SARAH

BOUGHTWOOD

OSTEOPATH

MILFORD

GENERAL & PREGNANCY OSTEOPATH

How To Study.jpg

So you need to sit at your desk hours for school, uni, or work but every time you end up sore and achey. Sarah is a Milford, osteopath who is sharing her best advice to keep your study time as pain free as possible!

 

Desk

First off use a desk, not the couch or lying in bed with your laptop. Get a desk that is suited to you. Try them out in store and don’t order online (same as your chair). Your desk needs to be at a correct height for your needs. This means the desk needs to be at a height where you can sit comfortably, is not too tall or short.

 

Standing desks- I love standing desks but it is not the standing element I love, it is the adjustable height. I always recommend a combination of sitting and standing at the desk. It is the movement that is important. Sitting or standing for 8 hours is not ideal, but chopping and changing is hugely beneficial. Moving your body. Work out a combination that suits you best. Stand for an hour, sit for 20 minutes then repeat for example. 

Chair

Same as the desk, try it in store. Is it comfortable? Does your lower back feel supported? Is your upper back touching the chair or are you leaning forwards? Adjust the chair to suit your needs. Back tilt, seat height and so on. 

 

Computer screen

Have your computer screen at eye level so you are not looking down. If you use two screens, do you dominantly use one screen? If so put that screen directly in front of you, so you are not turning your neck and it remains neutral most of the time. 

 

Breaks 

I can not stress enough the importance of breaks. This not only is to give your brain a break but a chance to get up and move your body. Ideally every 20 minutes stand up, roll your shoulders and stretch your neck. Then every hour walk a length of the house or office to wake your muscles up and get the blood flowing. Try setting a timer on your phone or computer to help you take breaks.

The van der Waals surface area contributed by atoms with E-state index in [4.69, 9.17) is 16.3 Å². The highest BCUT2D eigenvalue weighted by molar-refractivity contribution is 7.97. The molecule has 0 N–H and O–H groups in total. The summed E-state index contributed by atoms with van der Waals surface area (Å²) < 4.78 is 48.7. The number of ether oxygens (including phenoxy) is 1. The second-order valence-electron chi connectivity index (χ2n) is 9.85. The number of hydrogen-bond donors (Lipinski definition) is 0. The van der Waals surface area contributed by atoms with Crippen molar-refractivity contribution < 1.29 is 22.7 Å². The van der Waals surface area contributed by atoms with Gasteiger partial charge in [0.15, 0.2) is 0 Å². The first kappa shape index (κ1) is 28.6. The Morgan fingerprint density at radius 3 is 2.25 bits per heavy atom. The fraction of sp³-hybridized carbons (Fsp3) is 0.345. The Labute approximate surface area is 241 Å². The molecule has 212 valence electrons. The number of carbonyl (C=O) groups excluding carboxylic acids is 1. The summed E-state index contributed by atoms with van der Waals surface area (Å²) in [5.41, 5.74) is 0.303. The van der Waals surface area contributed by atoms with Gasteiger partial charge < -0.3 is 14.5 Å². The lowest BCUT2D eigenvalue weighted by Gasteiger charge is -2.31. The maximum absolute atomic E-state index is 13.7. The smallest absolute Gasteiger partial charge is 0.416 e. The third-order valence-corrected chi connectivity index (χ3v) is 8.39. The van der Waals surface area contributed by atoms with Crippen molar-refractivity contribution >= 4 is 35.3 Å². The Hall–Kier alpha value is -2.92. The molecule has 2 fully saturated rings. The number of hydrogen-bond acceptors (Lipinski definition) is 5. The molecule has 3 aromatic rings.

Posture

Take note of your posture. Are you slouched, shoulders rolled forwards, upper and lower back not touching the chair, elbows supported, wrists extended? When studying or working for long periods it is important we take not of our posture and correct it as well as we can. Remind yourself by putting a post it note on your screen. Ideally you want your back touching the chair, not leaning forwards, head/neck to looking forwards and not bent, elbows supported on the table and wrists in a neutral flat position. 

 

Work space

Create a work space that is minimal and not distracting. I love when my desk does not have much on it, gives me a clear head and no distraction. A blank canvas to get things done. I also write myself a list of everything I need to get done. 

 

Get it sorted

If you are suffering from aches and pains, book into your local osteopath to get them fix. Study and work is important. So don’t let pain hold you back. You want to be focusing on your work, not your pain. 

 

https://www.vervemagazine.co.nz/past-issues/